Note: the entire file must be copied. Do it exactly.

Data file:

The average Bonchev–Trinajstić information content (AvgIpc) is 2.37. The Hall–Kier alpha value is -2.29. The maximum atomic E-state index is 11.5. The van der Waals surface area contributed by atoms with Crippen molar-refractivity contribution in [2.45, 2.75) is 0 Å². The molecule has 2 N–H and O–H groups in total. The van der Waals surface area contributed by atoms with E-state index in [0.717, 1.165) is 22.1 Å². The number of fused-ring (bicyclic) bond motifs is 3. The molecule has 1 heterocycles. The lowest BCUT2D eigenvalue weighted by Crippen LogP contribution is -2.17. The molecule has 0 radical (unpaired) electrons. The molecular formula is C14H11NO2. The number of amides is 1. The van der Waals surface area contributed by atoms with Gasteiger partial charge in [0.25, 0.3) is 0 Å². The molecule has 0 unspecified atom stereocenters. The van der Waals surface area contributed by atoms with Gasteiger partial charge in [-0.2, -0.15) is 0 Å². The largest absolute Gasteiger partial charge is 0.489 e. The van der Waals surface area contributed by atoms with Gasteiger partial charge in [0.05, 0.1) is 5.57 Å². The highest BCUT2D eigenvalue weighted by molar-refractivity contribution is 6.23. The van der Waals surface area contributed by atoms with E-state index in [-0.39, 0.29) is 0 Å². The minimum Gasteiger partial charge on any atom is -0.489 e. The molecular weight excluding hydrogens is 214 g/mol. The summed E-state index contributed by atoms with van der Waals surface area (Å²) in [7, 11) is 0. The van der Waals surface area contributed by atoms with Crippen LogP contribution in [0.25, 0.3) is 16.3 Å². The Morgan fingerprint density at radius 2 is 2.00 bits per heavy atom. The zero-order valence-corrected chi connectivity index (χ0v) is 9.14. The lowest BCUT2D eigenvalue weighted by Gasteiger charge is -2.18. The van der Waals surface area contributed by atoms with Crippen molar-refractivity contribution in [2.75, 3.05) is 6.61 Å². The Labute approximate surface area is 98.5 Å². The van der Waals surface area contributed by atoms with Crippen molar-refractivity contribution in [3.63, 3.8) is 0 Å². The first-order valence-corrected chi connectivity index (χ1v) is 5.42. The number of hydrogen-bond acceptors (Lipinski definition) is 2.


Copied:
The average Bonchev–Trinajstić information content (AvgIpc) is 2.37. The Hall–Kier alpha value is -2.29. The maximum atomic E-state index is 11.5. The van der Waals surface area contributed by atoms with Crippen molar-refractivity contribution in [2.45, 2.75) is 0 Å². The molecule has 2 N–H and O–H groups in total. The van der Waals surface area contributed by atoms with E-state index in [0.717, 1.165) is 22.1 Å². The number of fused-ring (bicyclic) bond motifs is 3. The molecule has 1 heterocycles. The lowest BCUT2D eigenvalue weighted by Crippen LogP contribution is -2.17. The molecule has 0 radical (unpaired) electrons. The molecular formula is C14H11NO2. The number of amides is 1. The van der Waals surface area contributed by atoms with Gasteiger partial charge in [0.25, 0.3) is 0 Å². The molecule has 0 unspecified atom stereocenters. The van der Waals surface area contributed by atoms with Gasteiger partial charge in [-0.2, -0.15) is 0 Å². The largest absolute Gasteiger partial charge is 0.489 e. The van der Waals surface area contributed by atoms with Gasteiger partial charge in [0.05, 0.1) is 5.57 Å². The highest BCUT2D eigenvalue weighted by molar-refractivity contribution is 6.23. The van der Waals surface area contributed by atoms with E-state index in [-0.39, 0.29) is 0 Å². The minimum Gasteiger partial charge on any atom is -0.489 e. The molecular weight excluding hydrogens is 214 g/mol. The summed E-state index contributed by atoms with van der Waals surface area (Å²) in [7, 11) is 0. The van der Waals surface area contributed by atoms with Crippen LogP contribution in [0.25, 0.3) is 16.3 Å². The Morgan fingerprint density at radius 2 is 2.00 bits per heavy atom. The zero-order valence-corrected chi connectivity index (χ0v) is 9.14. The lowest BCUT2D eigenvalue weighted by Gasteiger charge is -2.18. The van der Waals surface area contributed by atoms with Crippen molar-refractivity contribution in [2.75, 3.05) is 6.61 Å². The Labute approximate surface area is 98.5 Å². The van der Waals surface area contributed by atoms with Crippen molar-refractivity contribution in [3.63, 3.8) is 0 Å². The first-order valence-corrected chi connectivity index (χ1v) is 5.42. The number of hydrogen-bond acceptors (Lipinski definition) is 2.